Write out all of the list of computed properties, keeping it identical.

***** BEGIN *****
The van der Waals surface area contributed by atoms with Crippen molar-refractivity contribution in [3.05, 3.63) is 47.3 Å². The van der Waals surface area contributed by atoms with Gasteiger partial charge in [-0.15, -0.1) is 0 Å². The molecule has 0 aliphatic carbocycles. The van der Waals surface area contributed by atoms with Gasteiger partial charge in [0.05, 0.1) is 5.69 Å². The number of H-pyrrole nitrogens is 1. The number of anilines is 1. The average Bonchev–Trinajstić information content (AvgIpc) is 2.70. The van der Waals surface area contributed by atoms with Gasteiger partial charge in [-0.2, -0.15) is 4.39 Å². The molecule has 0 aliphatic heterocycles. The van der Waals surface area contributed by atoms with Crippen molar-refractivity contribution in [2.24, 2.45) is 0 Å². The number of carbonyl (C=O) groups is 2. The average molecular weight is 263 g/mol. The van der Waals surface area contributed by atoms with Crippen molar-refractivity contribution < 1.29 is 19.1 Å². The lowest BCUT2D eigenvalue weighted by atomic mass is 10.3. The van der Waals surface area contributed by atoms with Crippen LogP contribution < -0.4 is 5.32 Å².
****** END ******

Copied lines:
The van der Waals surface area contributed by atoms with Crippen molar-refractivity contribution in [3.05, 3.63) is 47.3 Å². The van der Waals surface area contributed by atoms with Gasteiger partial charge in [-0.15, -0.1) is 0 Å². The molecule has 0 aliphatic carbocycles. The van der Waals surface area contributed by atoms with Gasteiger partial charge in [0.05, 0.1) is 5.69 Å². The number of H-pyrrole nitrogens is 1. The number of anilines is 1. The average Bonchev–Trinajstić information content (AvgIpc) is 2.70. The van der Waals surface area contributed by atoms with Gasteiger partial charge in [-0.2, -0.15) is 4.39 Å². The molecule has 0 aliphatic heterocycles. The van der Waals surface area contributed by atoms with Crippen molar-refractivity contribution in [2.24, 2.45) is 0 Å². The number of carbonyl (C=O) groups is 2. The average molecular weight is 263 g/mol. The van der Waals surface area contributed by atoms with Crippen molar-refractivity contribution < 1.29 is 19.1 Å². The lowest BCUT2D eigenvalue weighted by atomic mass is 10.3. The van der Waals surface area contributed by atoms with Crippen LogP contribution < -0.4 is 5.32 Å².